Saturday, 26 March 2011

Bath, England

I've said this before, but I really like the British Isles community on the postcrossing forum and keep wishing it had more members as that way I could get more UK cards. There's so much to see on these isles that postcards from around here are always very welcome in my mailbox. That, and the participants in that community are all very nice. I can't deny, though, that one of the reasons why I like to participate in that community is that it's cheaper to send postcards within the UK than to mail them overseas. Stamp prices are going up here again at the beginning of April, and this year the increase is bigger than usual - roughly 13%! According to the Royal Mail, UK stamp prices are still "amongst the lowest in Europe" that's not much of a consolation when the price of a stamp to Europe is going up from 60p to 68p, and rest of the world from 67p to 76p. :( Thankfully I have a lot of first class stamps in stock (the price of those is going up by 5p, but you can still use older ones :)) so I'll just need to buy the make up value stamps.

I would really, really love to visit Bath some time. When I was an exchange student here some years ago, the university's International Office actually organised a day trip to Bath, but I missed it as my parents were visiting me at the same time. ...although I can't really complain as I went to Liverpool with mum and dad and got to see a lot of those Beatles-related places in Liverpool, like Strawberry Fields and Penny Lane. :) Hopefully I'll get to visit Bath eventually, maybe once Matt gets his driving licence he could take me there if I paid for the petrol? Hmmmm...

The Roman Baths complex is a site of historical interest and also a Unesco site. The house is a well-preserved Roman site for public bathing. The Roman Baths themselves are below the modern street level. There are four main features: the Sacred Spring, the Roman Temple, the Roman Bath House and the Museum holding finds from Roman Bath. The buildings above street level date from the 19th century.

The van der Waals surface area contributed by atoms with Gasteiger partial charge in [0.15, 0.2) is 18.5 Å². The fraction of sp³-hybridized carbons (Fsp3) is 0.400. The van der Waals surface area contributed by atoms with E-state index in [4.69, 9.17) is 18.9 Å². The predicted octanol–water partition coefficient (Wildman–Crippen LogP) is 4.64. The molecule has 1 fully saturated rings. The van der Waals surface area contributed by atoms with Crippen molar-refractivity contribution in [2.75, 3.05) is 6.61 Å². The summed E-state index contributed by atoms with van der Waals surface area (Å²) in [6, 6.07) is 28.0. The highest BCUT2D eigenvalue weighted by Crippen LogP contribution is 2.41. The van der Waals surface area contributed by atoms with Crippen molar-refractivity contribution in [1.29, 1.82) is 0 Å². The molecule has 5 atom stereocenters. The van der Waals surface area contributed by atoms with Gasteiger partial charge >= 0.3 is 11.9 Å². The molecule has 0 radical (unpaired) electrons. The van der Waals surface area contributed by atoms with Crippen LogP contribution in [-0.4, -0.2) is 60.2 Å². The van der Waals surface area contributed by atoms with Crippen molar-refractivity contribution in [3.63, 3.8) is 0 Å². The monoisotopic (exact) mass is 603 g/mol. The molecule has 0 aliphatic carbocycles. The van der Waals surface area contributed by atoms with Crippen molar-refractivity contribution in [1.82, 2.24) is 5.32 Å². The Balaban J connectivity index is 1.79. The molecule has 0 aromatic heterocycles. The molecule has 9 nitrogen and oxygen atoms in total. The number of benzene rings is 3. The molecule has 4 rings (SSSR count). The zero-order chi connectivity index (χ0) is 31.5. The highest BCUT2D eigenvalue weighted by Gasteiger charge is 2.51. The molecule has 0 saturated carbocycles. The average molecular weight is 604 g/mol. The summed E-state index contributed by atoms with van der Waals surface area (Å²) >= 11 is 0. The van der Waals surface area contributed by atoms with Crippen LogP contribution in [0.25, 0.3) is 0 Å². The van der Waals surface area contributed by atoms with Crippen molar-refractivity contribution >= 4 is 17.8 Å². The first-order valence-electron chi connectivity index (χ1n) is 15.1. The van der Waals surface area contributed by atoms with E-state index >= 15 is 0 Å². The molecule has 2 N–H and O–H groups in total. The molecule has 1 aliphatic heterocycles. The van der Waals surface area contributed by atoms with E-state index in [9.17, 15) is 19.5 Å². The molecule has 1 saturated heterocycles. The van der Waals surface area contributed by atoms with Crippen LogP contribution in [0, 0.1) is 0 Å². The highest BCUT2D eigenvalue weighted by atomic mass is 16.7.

The first shrine at the site of the hot springs was built by Celts, and was dedicated to the goddess Sulis, whom the Romans identified with Minerva. Geoffrey of Monmouth in his largely fictional Historia Regum Britanniae describes how in 836 BC the spring was discovered by the British king Bladud who built the first baths. Early in the eighteenth century Geoffrey's obscure legend was given great prominence as a royal endorsement of the waters' qualities, with the embellishment that the spring had cured Bladud and his herd of pigs of leprosy through wallowing in the warm mud.

The name Sulis continued to be used after the Roman invasion, leading to the town's Roman name of Aquae Sulis (literally, "the waters of Sulis"). The temple was constructed in 60-70 AD and the bathing complex was gradually built up over the next 300 years. During the Roman occupation of Britain, and possibly on the instructions of Emperor Claudius, engineers drove oak piles to provide a stable foundation into the mud and surrounded the spring with an irregular stone chamber lined with lead. In the second century it was enclosed within a wooden barrel-vaulted building,and included the caldarium (hot bath), tepidarium (warm bath), and frigidarium (cold bath). After the Roman withdrawal from Britain in the first decade of the fifth century, these fell into disrepair and were eventually lost due to silting up, and flooding. The Anglo-Saxon Chronicle suggests the original Roman baths were destroyed in the 6th century.

The stamp is from a set of 8 stamps issued earlier this year, depicting London West End Musicals. This one here is 'We Will Rock You'.

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